60% is not good.

In school, it means passing by the hairs on your chinny chin chin.

When it comes to the offensive line of the Ravens, it means the percentage of spots locked up by a proven player: three out of five. Even then, it’s a generous mark; while Eugene Monroe and Marshal Yanda are bona fide starters in the NFL, the third proven starter—Kelechi Osemele—is coming off of a major back surgery.

If Osemele is able to come back healthy for the 2014 season, the Ravens will be solidified at left tackle, left guard, and right guard. While Joe Flacco’s blindside should now be protected, two unsung positions are left wide open: center and right tackle. Both spots are instrumental in different ways: the center is looked at as the anchor and signal-caller of the offensive line, while the right tackle is usually a stout run-blocker who can open up holes on the strong side for the running back.

With Gino Gradkowski coming off of an underwhelming 2013 season and Michael Oher shipping off to the Titans in free agency, expect wide-open competitions at each position. There are in-house candidates for both of these spots—Ryan Jensen at center and Rick Wagner at right tackle—but I expect both spots to be addressed through free agency and/or the draft.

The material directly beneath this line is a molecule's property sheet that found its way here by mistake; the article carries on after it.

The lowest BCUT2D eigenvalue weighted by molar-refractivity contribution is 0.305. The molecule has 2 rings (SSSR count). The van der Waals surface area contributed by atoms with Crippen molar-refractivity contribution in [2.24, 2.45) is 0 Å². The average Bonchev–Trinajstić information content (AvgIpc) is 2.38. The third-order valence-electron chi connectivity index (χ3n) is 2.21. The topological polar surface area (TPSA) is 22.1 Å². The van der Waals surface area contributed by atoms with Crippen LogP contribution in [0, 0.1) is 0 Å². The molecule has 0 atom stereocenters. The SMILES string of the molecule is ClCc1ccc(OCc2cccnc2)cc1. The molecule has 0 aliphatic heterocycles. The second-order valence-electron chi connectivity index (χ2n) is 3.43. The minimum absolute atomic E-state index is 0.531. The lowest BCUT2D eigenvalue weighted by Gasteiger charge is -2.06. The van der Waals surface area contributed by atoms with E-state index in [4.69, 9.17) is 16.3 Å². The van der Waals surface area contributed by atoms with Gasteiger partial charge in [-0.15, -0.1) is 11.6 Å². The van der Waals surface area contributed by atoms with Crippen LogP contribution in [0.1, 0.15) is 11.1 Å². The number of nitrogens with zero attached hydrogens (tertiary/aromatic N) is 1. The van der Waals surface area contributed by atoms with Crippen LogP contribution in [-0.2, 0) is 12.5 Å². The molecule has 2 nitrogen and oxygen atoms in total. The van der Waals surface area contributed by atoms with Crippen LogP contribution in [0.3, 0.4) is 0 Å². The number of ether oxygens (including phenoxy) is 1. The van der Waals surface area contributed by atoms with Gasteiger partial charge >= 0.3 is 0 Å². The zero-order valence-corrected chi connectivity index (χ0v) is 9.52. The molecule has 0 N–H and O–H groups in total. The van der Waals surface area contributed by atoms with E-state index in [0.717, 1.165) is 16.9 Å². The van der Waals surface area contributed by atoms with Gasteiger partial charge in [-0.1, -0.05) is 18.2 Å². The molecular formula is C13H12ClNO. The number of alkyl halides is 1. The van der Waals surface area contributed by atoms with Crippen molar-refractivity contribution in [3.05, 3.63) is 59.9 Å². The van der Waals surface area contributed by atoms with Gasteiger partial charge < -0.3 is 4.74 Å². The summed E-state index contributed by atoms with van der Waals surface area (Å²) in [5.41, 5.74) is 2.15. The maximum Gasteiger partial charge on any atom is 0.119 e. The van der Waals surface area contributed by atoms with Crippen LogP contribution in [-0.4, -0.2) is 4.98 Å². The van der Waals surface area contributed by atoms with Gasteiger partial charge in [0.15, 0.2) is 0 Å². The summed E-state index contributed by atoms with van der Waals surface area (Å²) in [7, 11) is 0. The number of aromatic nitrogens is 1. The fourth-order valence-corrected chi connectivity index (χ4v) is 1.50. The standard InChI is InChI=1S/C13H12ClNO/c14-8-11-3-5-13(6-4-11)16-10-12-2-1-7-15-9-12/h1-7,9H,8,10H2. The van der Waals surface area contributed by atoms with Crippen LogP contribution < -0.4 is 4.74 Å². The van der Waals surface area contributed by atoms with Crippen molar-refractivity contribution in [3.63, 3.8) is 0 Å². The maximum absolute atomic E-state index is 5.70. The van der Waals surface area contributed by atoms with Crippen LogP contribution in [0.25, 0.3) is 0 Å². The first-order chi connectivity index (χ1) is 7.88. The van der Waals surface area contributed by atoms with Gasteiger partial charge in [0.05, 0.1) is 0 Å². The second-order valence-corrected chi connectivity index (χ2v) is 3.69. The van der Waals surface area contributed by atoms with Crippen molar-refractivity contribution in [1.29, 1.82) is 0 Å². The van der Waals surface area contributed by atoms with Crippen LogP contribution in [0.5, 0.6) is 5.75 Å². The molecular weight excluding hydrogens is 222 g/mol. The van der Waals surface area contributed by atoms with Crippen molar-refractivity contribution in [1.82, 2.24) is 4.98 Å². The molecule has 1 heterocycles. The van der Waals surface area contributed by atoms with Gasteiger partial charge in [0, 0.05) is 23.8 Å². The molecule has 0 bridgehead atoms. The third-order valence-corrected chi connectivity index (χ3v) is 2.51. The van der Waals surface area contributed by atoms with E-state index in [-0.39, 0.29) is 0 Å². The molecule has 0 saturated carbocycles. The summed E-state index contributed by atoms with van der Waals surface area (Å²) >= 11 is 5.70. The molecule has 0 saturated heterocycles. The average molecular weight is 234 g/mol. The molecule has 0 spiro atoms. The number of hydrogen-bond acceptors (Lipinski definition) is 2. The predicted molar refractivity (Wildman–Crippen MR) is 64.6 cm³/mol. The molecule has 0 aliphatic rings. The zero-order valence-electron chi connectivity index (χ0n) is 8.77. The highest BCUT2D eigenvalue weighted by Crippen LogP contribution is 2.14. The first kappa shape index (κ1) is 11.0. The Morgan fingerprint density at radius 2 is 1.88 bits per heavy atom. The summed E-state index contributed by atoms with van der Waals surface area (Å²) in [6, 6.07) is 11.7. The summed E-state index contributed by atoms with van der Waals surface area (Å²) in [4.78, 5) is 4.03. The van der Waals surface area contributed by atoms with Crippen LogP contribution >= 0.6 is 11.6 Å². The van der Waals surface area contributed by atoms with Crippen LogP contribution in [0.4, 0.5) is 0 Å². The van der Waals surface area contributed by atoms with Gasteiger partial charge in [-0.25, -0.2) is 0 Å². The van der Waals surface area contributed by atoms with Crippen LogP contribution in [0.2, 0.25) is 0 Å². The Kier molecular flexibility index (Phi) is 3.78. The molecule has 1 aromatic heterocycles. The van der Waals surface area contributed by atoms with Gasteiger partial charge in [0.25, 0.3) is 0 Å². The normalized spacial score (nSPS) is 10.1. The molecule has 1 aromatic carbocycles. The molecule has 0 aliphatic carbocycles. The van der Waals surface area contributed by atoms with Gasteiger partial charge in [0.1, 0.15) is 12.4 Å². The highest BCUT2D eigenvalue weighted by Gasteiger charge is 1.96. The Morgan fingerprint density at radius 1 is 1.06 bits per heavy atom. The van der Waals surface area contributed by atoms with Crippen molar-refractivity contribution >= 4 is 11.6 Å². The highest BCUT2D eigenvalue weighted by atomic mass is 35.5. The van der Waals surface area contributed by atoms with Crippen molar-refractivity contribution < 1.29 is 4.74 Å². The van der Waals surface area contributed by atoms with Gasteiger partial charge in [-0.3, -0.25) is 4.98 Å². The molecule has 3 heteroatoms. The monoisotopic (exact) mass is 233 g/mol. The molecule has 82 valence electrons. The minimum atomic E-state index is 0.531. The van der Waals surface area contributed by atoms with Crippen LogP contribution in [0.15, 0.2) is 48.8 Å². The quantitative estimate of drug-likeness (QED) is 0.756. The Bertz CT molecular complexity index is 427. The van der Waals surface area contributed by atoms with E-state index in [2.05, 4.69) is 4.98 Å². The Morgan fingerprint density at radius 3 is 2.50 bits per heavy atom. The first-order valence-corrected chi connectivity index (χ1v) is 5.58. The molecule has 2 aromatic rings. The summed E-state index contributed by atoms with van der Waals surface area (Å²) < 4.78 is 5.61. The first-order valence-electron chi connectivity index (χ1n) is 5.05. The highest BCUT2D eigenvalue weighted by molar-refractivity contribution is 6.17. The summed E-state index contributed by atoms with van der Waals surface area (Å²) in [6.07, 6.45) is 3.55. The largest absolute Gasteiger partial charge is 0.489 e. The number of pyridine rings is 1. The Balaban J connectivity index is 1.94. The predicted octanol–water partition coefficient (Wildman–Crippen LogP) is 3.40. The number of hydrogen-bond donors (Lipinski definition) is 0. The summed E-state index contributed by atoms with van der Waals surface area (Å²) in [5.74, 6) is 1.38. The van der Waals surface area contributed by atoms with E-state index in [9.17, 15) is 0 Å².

At center, the hottest commodity on the market is Alex Mack, a former Cleveland Brown.  Mack is commonly regarded as one of the best centers is the business, and will be priced as such. I’d love to have Mack step right in and bolster this offensive line, but I don’t see the Ravens forking up eight figures a year for the two-time Pro Bowler. I see the Ravens holding a training camp competition between Gradkowski and Jensen for the center spot, while possibly drafting a center in the mid-to-late rounds.

At right tackle, as mentioned, the only potential in-house candidate is Rick Wagner. While I think Wagner deserves a chance to compete for the spot, I see him more as a utility offensive lineman that will be used in heavy packages and to provide depth along the front. That being said, I think the Ravens will invest a high draft pick on an offensive tackle.

The last possible option would be to move Osemele to right tackle—as he has experience playing tackle in college and is known for his athleticism—and plugging in a big body at left guard.

Regardless of how the Ravens choose to handle the offensive line, keep an eye out on these battles as the offseason progresses.  Here’s to hoping the competition forces someone to step up and take over the reins.